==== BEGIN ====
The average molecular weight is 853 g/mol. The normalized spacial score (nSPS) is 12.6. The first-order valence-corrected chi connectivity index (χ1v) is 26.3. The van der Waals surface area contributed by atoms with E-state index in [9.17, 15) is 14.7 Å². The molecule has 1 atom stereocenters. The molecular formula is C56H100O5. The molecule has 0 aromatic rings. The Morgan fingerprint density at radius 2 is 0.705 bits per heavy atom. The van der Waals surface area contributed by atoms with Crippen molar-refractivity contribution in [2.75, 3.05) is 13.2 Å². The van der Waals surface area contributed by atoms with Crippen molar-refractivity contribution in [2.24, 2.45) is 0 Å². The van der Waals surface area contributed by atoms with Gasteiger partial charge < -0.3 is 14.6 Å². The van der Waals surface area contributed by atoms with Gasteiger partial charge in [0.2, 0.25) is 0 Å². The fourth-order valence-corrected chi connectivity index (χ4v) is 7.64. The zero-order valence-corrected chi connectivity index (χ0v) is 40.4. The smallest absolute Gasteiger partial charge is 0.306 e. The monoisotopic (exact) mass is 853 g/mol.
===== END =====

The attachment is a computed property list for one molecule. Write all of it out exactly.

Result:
The average molecular weight is 853 g/mol. The normalized spacial score (nSPS) is 12.6. The first-order valence-corrected chi connectivity index (χ1v) is 26.3. The van der Waals surface area contributed by atoms with E-state index in [9.17, 15) is 14.7 Å². The molecule has 1 atom stereocenters. The molecular formula is C56H100O5. The molecule has 0 aromatic rings. The Morgan fingerprint density at radius 2 is 0.705 bits per heavy atom. The van der Waals surface area contributed by atoms with Crippen molar-refractivity contribution in [2.75, 3.05) is 13.2 Å². The van der Waals surface area contributed by atoms with Crippen molar-refractivity contribution in [2.24, 2.45) is 0 Å². The van der Waals surface area contributed by atoms with Gasteiger partial charge < -0.3 is 14.6 Å². The van der Waals surface area contributed by atoms with Gasteiger partial charge in [0.2, 0.25) is 0 Å². The fourth-order valence-corrected chi connectivity index (χ4v) is 7.64. The zero-order valence-corrected chi connectivity index (χ0v) is 40.4. The smallest absolute Gasteiger partial charge is 0.306 e. The monoisotopic (exact) mass is 853 g/mol.